Resisting the workhouse: poor relief in nineteenth-century Cornwall

On 17th February 1837 a riot occurred at Camelford in north Cornwall. There were also reports of disturbances at Stratton, further north. These events were caused by the establishment in that year of Poor Law Unions, following the implementation of the New Poor Law of 1834.

This reform transferred responsibility for poor relief from the local parish vestry to Boards of Guardians elected by ratepayers in groups of parishes (there were 13 in Cornwall). It also included plans to build a centralised workhouse in each union. It was this combination of centralisation and the fear of the workhouse that triggered widespread protests in 1837. Henceforth the intention was that the able-bodied poor would only receive help by entering the workhouse, which was made deliberately grim.

Camelford Workhouse in 1881:
handy for the pub!

Its critics pointed out how the new system was too inflexible to cope with short-term or temporary unemployment. It was little surprise that slate quarriers from Delabole, liable to be laid off in bad weather or during building slumps, were prominent among the rioters at Camelford. In the event, the authorities found it impossible to stick to their principles. Out-relief (cash or kind given to those living in their own homes) continued for some at least of the temporarily unemployed and at Camelford the workhouse wasn’t even built until 1858.

There were further reports of riots over the New Poor Law in the summer of 1837 at St Ives and Perranarworthal in the west. But why did the first and most active opposition arise in north Cornwall in the two smallest (in terms of population) Poor Law Unions?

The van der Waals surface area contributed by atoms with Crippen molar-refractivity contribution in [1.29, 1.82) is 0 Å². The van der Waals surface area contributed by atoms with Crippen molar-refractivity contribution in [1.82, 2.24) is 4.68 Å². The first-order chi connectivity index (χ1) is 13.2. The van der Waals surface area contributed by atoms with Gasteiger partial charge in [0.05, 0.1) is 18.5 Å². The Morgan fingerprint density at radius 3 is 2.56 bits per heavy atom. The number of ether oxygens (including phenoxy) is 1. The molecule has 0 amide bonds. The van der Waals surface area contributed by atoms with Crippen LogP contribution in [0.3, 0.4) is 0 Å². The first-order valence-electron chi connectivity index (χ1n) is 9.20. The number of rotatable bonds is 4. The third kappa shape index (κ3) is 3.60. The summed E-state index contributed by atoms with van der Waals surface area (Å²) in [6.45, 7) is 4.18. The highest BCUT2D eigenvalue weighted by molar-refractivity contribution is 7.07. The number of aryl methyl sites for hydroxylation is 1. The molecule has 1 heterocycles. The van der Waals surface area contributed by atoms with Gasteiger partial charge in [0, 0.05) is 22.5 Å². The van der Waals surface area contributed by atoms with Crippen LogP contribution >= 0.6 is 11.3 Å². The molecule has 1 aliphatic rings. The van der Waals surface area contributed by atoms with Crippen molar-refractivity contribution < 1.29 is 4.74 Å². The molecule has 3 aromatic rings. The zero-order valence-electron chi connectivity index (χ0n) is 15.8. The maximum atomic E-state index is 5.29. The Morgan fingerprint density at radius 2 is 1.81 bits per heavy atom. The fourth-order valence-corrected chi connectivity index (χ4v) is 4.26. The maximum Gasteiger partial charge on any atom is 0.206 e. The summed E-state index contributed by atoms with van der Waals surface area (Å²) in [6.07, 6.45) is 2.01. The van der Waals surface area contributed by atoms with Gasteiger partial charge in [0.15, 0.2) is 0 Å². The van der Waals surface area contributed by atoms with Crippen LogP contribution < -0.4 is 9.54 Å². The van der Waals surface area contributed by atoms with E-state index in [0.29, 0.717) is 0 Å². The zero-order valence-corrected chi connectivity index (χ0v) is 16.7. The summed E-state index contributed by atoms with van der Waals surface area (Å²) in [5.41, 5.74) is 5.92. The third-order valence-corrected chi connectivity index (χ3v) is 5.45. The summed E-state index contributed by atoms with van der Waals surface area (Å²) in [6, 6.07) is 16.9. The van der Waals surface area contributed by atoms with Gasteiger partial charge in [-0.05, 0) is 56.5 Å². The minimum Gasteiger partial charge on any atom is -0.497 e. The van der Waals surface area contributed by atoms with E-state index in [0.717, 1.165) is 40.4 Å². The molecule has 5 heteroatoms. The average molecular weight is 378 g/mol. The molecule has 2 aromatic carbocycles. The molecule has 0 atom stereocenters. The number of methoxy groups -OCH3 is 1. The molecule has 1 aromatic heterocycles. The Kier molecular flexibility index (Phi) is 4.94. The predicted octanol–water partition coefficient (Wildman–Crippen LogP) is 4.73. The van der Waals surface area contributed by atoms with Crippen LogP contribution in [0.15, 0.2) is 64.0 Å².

The answer is simple. Before 1837 these were the districts with the highest per capita poor law expenditure in Cornwall. Poor relief was relatively high because wages for farm labourers were notoriously low. The poor justifiably suspected that the farmers who would now control the boards and paid the rates would not spurn the opportunity to reduce spending.

In fact, there were two contrasting poor relief regimes in Cornwall. In east Cornwall expenditure was close to rates in Devon. Further west expenditure was much lower. There, competition for labour from a growing mining industry into the 1860s kept wage levels up. In addition, there was more access to smallholdings and potato patches. These were in turn bolstered by Methodist teachings about self-reliance and a tradition of resolute independence and community/family support that avoided dependence on poor relief.

The imposing entrance to
Liskeard’s workhouse

The main purpose of the Victorian workhouse was to discipline the able-bodied poor. We now have universal credit which has a similar function.

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